Labour leader Jeremy Corbyn has once again found himself in hot water over his association with anti-Semites, this time writing the foreword to the relaunch of J A Hobson’s Imperialism, a book deemed to be anti-Semitic and written by an author who espoused blatantly anti-Semitic views.
Corbyn described the book as a “great tome” and praised the author’s analysis as being “both correct and prescient”.
So not only did Corbyn write the intro, he was invited to speak at the book launch in January 2011… does anyone have a tape or video? Sadly does not appear to be online anywhere. pic.twitter.com/2DPov2Vvbn
— Harry Cole (@MrHarryCole) May 1, 2019
What are Hobson’s views that Corbyn is so keen to endorse? As Guido Fawkes points out:
Hobson first sets out his views in his book of two years’ earlier on The War in South Africa, which he blames on:
“a small group of international financiers, chiefly German in origin and Jewish in race… The rich and powerful liquor trade… is entirely in the hands of Jews… the stock exchange is needless to say, mostly Jewish… the press of Johannesburg is chiefly their property… we are fighting in order to place a small international oligarchy of mine owners and speculators in power at Pretoria.”
Hobson builds on these theories in Imperialism itself, blaming the “house of Rothschild” for all European wars and railing against “men of a single and peculiar race” who in his view are “are in a unique position to control the policy of nations” and “harpies who suck their gains from every new forced expenditure and every sudden disturbance of public credit”:
“United by the strongest bonds of organisation, always in closest and quickest touch with one as other, situated in the very heart of the business capital of every state, controlled, so far as Europe is concerned, by men of a single and peculiar race, who have behind them many centuries of financial experience, they are in a unique position to control the policy of nations.”
“…there is not a war, a revolution, an anarchist assassination, or any other public shock, which is not gainful to these men; they are harpies who suck their gains from every new forced expenditure and every sudden disturbance of public credit.”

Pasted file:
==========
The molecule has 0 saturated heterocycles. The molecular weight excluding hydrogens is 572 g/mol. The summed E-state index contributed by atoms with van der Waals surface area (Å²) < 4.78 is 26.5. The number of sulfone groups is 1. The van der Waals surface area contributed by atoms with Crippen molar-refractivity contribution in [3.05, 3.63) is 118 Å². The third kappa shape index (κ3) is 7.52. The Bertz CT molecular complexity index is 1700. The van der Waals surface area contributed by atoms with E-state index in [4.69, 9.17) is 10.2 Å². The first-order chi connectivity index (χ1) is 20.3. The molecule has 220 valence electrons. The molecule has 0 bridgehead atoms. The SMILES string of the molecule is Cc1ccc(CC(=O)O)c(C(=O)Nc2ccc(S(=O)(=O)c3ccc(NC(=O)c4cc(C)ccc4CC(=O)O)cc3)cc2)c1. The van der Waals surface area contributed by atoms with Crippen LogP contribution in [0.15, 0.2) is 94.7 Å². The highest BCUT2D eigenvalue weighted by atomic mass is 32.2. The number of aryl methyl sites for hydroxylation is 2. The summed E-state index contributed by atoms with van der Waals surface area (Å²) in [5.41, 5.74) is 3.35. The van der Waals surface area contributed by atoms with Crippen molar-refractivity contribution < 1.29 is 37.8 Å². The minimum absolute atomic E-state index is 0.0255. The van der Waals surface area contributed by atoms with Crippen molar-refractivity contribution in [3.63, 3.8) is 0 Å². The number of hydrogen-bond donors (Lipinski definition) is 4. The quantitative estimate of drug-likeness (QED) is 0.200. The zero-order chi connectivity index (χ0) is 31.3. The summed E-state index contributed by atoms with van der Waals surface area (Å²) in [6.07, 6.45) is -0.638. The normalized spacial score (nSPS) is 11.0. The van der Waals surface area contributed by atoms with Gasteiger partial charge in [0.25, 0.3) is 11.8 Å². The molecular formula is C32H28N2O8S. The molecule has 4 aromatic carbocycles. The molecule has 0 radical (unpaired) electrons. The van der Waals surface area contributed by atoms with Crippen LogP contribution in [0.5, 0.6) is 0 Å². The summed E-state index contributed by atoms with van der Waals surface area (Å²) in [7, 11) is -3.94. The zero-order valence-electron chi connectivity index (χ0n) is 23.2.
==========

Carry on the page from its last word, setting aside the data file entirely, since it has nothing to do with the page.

Enter Jeremy Corbyn eight years ago. Corbyn is gushing with praise for Hobson’s analysis which he describes as “both correct and prescient”:
“Hobson’s railing against the commercial interests that fuel the role of the popular press with tales of imperial might, that then lead on to racist caricatures of African and Asian peoples, was both correct and prescient.”
Corbyn also describes Hobson as “brilliant” for supposedly exposing the “pressures that were hard at work” behind imperialist expansion:
“…what is brilliant, and very controversial at the time, is his analysis of the pressures that were hard at work in pushing for a vast national effort, in grabbing new outposts of Empire on distant islands and shores.”
These views were not just “very controversial at the time”, they amount to an entire worldview based around the classic anti-Semitic conspiracy theory that Jewish bankers and the “house of Rothschild” control world affairs for their own profit.
Labour has recently suspended members who have espoused “Rothschild conspiracies”, but when it comes to the Labour leader no such action will be taken.
Labour said in a statement: “Jeremy praised the Liberal Hobson’s century-old classic study of imperialism in Africa and Asia… Similarly to other books of its era, Hobson’s work contains outdated and offensive references and observations, and Jeremy completely rejects the antisemitic elements of his analysis.”
As we can see above, Corbyn was hardly showing his rejection of the anti-Semitic beliefs of the author when he wrote a glowing foreword.
Surprisingly, Rebecca Long-Bailey MP, who appeared on BBC Radio to defend Corbyn, admitted, “I haven’t read the forward or the book”. Despite this lack of knowledge, she tried to assure listeners that Corbyn was just “commenting in a wider political sense.”
The BBC host argued: “So it’s fine to quote someone who’s known as an anti-Semite, whose book is described as anti-Semitic, it’s fine to write a foreword saying ‘just put that all to one side shall we because he’s got some interesting things to say about capitalism’?”
Ms Long-Bailey responded: “Well it’s not right to support comments made by an anti-Semite, or to forward or condone them in any way and Jeremy hasn’t done that.
“But I think what he has done is written a forward to a book which I understand was about imperialism in a wider context and about the political thought of this individual.
“Not condoning it but commenting on the work itself. I don’t think Jeremy would be an advocate of the school of thought that certainly, that individual was perpetrating.”
However, this appears to be exactly what Corbyn has done. He endorsed the words of an anti-Semite.
As Labour MP Wes Streeting said, “My advice to any Labour MP today: refuse to defend Jeremy Corbyn lauding a book containing classic antisemitic tropes. If he wants to defend the indefensible he should go on the airwaves and defend himself. He has a responsibility to explain himself.”
However, even if Labour can skirt around the fact the author was anti-Semitic. They cannot hide from the fact that Corbyn was also endorsing other far-left/Marxist views (not for the first time) that are at odds with his party.
To read more about that, click the tweet below and read the thread.
For example, the idea that NATO was a 'military reoccupation' of Europe. That US satellites were less free than Soviet ones during the Second World War. That the collapse of the Soviet bloc was a matter for regret, because it removed a counterweight to the US. pic.twitter.com/4aZl4bBRfL
— Robert Colvile (@rcolvile) May 1, 2019